Hi there! My name is Audrey Horning. I am 17 years old and a senior at TMCC high school. I am also a member of the Speak Out program through Join Together Northern Nevada. I have been with Speak out for almost a year now! In this program, myself and other high school students go around to elementary schools and inform the kids of the different drugs in our community (in an appropriate way of course) and how to make the right decisions when facing them.
During the month of June, I was invited by JTNN to travel to the Community Anti-drug Coalitions of America (CADCA) in Indianapolis, Indiana. My job was to go to this event and learn new ways not only to help my community, but also to improve my coalition. As a youth, I was able to participate in another alliance called National Youth Leadership Initiative. NYLI is directed towards youth, and gave us techniques and steps to become strong leaders while bettering our coalitions, and then our communities. When my advisor first told me about the trip, I was a little nervous about leaving my family and traveling across the United States to the Mid-West. However, as the date grew closer and closer, my excitement grew as well! On August 2, my advisor and I took two flights to reach Indianapolis. Once we got there, we were both exhausted. We saw the register table and got our badges and official CADCA bags. That night there was a “Welcoming Dinner” to kick off the conference. General Arthur T. Dean, the CEO and chairman of CADCA, spoke to everyone about what to expect and hoped that we would all learn something new to take back to our hometowns. After the small welcoming ceremony, my advisor and I checked into our hotel and parted ways for the night.
The next four days were definitely an experience. Everyday breakfast was served and then everyone would go to the different sessions. One awesome thing that happened was when my advisor, Nadia and I got called out by one of the speakers. She was talking about raising the prices of cigarettes, and Nevada is the only state that currently has that! She asked if anyone was here from Nevada and I let out a big “Woo-Hoo!” it was pretty embarrassing now that I think about it. Nadia and I were the only ones that stood up! After that painfully embarrassing moment, we started the NYLI sessions. The thing with NYLI is that they have “Youth Trainers” who are basically young adults that were previously a part of NYLI as youth. Every single one of them were kind, energetic and knew exactly how to keep CADCA interesting for teens. The days consisted of tips and tricks to bettering the community and improving coalitions. They taught us different steps that we have to take to first identify a problem that our town is having and how to tackle it, called Cultural Competence and sustainability. 1- Assessment 2-Capacity 3-Planning 4-Implementation and 5-Evaluation. One of the most important thing that I learned is “Change requires a leader”. No society can function without a leader, so that is what our society will need to fix some of the problems. The trainers also broke all the teens up into breakout groups where we identified a problem that our town has and what steps we were/are going to take to get rid of that issue. NYLI gave me some amazing reasons to keep doing what I am doing. Even though, as small as Reno is, and how I am one person out of 300,000, NYLI has proven to me that I can change my community and make it safer for the next generations to come.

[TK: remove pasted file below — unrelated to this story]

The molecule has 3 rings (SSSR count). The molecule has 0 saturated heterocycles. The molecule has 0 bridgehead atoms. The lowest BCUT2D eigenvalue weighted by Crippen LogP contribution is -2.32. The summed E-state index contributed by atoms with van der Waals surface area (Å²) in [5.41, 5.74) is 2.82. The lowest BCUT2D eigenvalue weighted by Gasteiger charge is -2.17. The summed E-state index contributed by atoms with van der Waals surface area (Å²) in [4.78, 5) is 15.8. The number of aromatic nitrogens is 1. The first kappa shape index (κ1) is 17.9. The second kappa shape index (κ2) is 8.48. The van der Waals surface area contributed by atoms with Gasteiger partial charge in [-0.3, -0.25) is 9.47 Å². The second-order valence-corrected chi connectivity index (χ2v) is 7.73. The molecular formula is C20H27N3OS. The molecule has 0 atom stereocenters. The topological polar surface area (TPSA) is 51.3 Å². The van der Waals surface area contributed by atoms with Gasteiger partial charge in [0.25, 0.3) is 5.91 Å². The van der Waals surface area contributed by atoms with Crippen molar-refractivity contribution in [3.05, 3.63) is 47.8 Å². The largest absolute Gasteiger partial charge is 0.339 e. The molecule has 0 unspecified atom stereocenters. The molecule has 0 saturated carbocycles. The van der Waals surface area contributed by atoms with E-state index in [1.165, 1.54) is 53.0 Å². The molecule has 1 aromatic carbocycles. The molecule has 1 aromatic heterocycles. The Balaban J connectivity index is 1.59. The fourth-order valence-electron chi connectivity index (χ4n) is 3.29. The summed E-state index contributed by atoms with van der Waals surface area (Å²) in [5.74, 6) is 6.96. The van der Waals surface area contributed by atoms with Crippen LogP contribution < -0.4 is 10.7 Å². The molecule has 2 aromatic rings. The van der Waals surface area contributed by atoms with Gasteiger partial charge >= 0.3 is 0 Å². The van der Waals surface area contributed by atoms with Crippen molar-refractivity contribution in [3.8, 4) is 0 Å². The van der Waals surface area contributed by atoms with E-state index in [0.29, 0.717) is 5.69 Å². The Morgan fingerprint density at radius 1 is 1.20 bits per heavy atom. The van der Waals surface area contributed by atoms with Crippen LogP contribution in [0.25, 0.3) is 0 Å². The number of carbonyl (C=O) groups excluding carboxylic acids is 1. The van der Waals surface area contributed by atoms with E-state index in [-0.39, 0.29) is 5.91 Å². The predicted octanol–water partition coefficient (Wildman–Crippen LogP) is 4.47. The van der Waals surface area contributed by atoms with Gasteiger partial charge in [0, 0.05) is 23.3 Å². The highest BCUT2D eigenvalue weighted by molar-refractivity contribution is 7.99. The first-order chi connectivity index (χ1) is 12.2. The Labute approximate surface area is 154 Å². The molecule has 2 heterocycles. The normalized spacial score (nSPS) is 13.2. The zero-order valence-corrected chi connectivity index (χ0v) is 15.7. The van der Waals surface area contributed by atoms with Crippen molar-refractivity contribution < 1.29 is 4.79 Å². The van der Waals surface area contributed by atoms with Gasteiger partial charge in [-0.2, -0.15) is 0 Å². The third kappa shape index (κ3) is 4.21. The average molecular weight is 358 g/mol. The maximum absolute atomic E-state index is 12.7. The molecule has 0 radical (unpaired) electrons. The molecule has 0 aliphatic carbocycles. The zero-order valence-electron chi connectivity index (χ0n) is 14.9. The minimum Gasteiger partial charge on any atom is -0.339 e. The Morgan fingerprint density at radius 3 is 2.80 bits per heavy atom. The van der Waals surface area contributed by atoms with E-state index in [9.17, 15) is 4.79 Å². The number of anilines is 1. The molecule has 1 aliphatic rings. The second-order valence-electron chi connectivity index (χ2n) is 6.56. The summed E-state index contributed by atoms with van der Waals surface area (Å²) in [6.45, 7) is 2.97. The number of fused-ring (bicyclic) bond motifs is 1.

My overall experience with CADCA and the NYLI was simply amazing. Not only because I learned so much through the conference but I also had the opportunity to explore a completely new place. I cannot thank JTNN and the Speak Out program for sending me across the United States to really see from a new point of view. As happy as I was to get home to my family, I loved learning from the awesome people and coordinators at CADCA, and also being in a completely new place and environment.